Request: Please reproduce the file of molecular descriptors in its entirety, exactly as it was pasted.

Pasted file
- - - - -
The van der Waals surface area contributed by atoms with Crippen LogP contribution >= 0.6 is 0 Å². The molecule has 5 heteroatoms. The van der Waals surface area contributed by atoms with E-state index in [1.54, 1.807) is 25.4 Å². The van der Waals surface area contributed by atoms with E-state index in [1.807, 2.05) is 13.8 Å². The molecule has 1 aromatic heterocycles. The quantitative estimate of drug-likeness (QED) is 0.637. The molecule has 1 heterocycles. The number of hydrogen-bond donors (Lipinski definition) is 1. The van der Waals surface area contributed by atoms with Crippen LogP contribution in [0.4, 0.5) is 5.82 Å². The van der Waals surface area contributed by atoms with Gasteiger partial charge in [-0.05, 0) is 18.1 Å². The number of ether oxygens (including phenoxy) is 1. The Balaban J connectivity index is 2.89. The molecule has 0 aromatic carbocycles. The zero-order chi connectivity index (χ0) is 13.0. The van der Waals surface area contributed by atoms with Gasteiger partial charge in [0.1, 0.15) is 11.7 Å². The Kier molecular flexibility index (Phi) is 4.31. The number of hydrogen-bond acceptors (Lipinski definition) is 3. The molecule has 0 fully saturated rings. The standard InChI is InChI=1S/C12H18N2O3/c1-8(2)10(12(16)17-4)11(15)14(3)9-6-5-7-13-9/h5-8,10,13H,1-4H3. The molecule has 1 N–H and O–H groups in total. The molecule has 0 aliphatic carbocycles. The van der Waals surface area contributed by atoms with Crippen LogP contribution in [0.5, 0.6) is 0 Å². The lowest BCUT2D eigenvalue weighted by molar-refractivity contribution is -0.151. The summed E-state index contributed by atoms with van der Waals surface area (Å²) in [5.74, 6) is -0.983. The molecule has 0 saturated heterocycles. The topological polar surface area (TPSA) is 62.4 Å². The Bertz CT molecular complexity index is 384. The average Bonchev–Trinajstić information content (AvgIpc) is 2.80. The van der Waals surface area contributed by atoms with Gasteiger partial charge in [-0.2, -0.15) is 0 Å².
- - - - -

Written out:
The van der Waals surface area contributed by atoms with Crippen LogP contribution >= 0.6 is 0 Å². The molecule has 5 heteroatoms. The van der Waals surface area contributed by atoms with E-state index in [1.54, 1.807) is 25.4 Å². The van der Waals surface area contributed by atoms with E-state index in [1.807, 2.05) is 13.8 Å². The molecule has 1 aromatic heterocycles. The quantitative estimate of drug-likeness (QED) is 0.637. The molecule has 1 heterocycles. The number of hydrogen-bond donors (Lipinski definition) is 1. The van der Waals surface area contributed by atoms with Crippen LogP contribution in [0.4, 0.5) is 5.82 Å². The van der Waals surface area contributed by atoms with Gasteiger partial charge in [-0.05, 0) is 18.1 Å². The number of ether oxygens (including phenoxy) is 1. The Balaban J connectivity index is 2.89. The molecule has 0 aromatic carbocycles. The zero-order chi connectivity index (χ0) is 13.0. The van der Waals surface area contributed by atoms with Gasteiger partial charge in [0.1, 0.15) is 11.7 Å². The Kier molecular flexibility index (Phi) is 4.31. The number of hydrogen-bond acceptors (Lipinski definition) is 3. The molecule has 0 fully saturated rings. The standard InChI is InChI=1S/C12H18N2O3/c1-8(2)10(12(16)17-4)11(15)14(3)9-6-5-7-13-9/h5-8,10,13H,1-4H3. The molecule has 1 N–H and O–H groups in total. The molecule has 0 aliphatic carbocycles. The van der Waals surface area contributed by atoms with Crippen LogP contribution in [0.5, 0.6) is 0 Å². The lowest BCUT2D eigenvalue weighted by molar-refractivity contribution is -0.151. The summed E-state index contributed by atoms with van der Waals surface area (Å²) in [5.74, 6) is -0.983. The molecule has 0 saturated heterocycles. The topological polar surface area (TPSA) is 62.4 Å². The Bertz CT molecular complexity index is 384. The average Bonchev–Trinajstić information content (AvgIpc) is 2.80. The van der Waals surface area contributed by atoms with Gasteiger partial charge in [-0.2, -0.15) is 0 Å².